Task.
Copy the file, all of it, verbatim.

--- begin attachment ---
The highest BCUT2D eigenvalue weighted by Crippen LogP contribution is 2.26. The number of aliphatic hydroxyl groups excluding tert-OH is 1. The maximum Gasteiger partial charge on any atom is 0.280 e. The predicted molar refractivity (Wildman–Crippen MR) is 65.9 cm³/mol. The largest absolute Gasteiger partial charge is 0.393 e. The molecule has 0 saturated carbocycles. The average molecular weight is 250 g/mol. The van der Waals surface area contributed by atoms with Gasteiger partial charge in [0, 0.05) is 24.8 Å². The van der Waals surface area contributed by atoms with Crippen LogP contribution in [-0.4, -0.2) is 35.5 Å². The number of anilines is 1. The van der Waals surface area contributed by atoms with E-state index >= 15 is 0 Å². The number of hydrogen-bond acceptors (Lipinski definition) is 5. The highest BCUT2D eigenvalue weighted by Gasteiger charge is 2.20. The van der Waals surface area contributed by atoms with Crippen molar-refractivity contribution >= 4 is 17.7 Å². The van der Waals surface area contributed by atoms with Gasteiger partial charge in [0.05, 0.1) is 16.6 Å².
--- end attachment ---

The highest BCUT2D eigenvalue weighted by Crippen LogP contribution is 2.26. The number of aliphatic hydroxyl groups excluding tert-OH is 1. The maximum Gasteiger partial charge on any atom is 0.280 e. The predicted molar refractivity (Wildman–Crippen MR) is 65.9 cm³/mol. The largest absolute Gasteiger partial charge is 0.393 e. The molecule has 0 saturated carbocycles. The average molecular weight is 250 g/mol. The van der Waals surface area contributed by atoms with Gasteiger partial charge in [0, 0.05) is 24.8 Å². The van der Waals surface area contributed by atoms with Crippen LogP contribution in [-0.4, -0.2) is 35.5 Å². The number of anilines is 1. The van der Waals surface area contributed by atoms with E-state index >= 15 is 0 Å². The number of hydrogen-bond acceptors (Lipinski definition) is 5. The highest BCUT2D eigenvalue weighted by Gasteiger charge is 2.20. The van der Waals surface area contributed by atoms with Crippen molar-refractivity contribution >= 4 is 17.7 Å². The van der Waals surface area contributed by atoms with Gasteiger partial charge in [0.05, 0.1) is 16.6 Å².